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6 Questions for FedRAMP Agency Evangelist Ashley Mahan

This blog post is an excerpt from GovLoop’s recent guide, Mapping Government’s Journey to the Cloud: 8 Success Stories. The guide includes interviews with federal, state and local officials who have overcome common barriers to cloud adoption, including procurement and security. Download the full guide here to get their insights and tips for success. 

In the federal government, you can’t talk cloud security without mentioning FedRAMP. It’s short for the Federal Risk and Authorization Management Program, but you’ll rarely hear people rattle off the entire name.

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The governmentwide program was designed to speed secure cloud adoption across federal agencies by establishing standard security requirements for cloud vendors. In March 2016, the FedRAMP program office announced plans for getting vendors through that process quicker.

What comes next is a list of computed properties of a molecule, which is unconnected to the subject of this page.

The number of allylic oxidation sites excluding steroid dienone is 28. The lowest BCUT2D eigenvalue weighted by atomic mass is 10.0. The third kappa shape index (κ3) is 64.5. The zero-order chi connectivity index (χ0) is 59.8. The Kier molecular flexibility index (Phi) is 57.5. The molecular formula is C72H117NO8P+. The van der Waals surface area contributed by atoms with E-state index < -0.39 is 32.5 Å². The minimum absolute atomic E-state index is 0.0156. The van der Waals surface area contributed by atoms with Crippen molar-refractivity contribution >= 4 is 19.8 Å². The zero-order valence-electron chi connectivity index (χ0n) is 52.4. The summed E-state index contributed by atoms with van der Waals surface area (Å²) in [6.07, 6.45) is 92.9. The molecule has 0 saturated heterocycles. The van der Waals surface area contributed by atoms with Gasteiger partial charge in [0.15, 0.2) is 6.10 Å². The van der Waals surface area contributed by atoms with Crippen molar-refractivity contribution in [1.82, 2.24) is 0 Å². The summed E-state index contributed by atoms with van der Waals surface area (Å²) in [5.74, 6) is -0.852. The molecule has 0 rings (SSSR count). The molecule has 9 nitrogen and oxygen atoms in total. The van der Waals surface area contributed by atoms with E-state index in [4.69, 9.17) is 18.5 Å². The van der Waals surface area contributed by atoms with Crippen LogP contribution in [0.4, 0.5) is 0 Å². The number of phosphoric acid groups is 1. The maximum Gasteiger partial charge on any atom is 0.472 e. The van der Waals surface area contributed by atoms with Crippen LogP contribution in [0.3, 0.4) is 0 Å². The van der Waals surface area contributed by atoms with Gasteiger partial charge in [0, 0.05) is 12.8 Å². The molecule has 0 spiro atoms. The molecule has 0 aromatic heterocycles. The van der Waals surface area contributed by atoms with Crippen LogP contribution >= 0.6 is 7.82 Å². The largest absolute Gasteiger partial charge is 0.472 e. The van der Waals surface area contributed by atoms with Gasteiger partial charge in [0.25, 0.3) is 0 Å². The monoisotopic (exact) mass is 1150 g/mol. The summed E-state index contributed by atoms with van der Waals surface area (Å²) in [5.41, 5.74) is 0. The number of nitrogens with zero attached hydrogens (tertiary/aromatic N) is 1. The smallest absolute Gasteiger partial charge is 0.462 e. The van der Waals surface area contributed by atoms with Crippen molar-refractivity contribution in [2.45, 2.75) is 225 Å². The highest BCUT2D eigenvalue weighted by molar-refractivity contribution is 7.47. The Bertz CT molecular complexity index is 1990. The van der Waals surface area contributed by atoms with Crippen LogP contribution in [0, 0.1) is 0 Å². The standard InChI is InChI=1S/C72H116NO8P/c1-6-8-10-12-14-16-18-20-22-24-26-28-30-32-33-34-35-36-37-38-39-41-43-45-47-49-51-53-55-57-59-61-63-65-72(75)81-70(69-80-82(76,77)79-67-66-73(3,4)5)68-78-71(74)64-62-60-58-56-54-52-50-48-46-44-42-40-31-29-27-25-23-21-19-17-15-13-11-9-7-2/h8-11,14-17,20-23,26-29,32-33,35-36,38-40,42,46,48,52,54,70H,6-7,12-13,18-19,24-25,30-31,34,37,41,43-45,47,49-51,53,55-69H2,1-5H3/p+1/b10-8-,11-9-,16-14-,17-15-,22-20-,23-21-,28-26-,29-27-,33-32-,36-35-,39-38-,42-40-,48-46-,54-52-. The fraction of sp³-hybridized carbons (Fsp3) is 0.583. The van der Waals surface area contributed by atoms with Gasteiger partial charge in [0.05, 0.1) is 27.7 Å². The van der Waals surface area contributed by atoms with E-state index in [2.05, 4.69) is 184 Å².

Both industry and government have been working through the growing pains of speeding the process and addressing lingering security concerns often associated with cloud computing. To better understand agencies’ needs and support their cloud journey, the program brought on Ashley Mahan, its first Agency Evangelist. Her goal is to help agencies embrace FedRAMP and ultimately adopt secure cloud services.

GovLoop spoke with Mahan about her new role and the cloud computing issues she’s seeing across government.

GovLoop: What does a typical day/week look like for you? What types of people are you meeting with and what do you discuss?

Mahan: Each day and week looks different. I do regularly meet with agencies, cloud service providers (CSPs), 3PAOs [Third Party Assessment Organizations], the Joint Authorization Board and the FedRAMP Program Management Office team. While each conversation is different, I always focus on: How can FedRAMP facilitate more cloud adoption by the federal government by using FedRAMP-compliant cloud services?

GovLoop: What are you seeing at the agency level in terms of cloud adoption and the types of capabilities agencies are looking for in the cloud?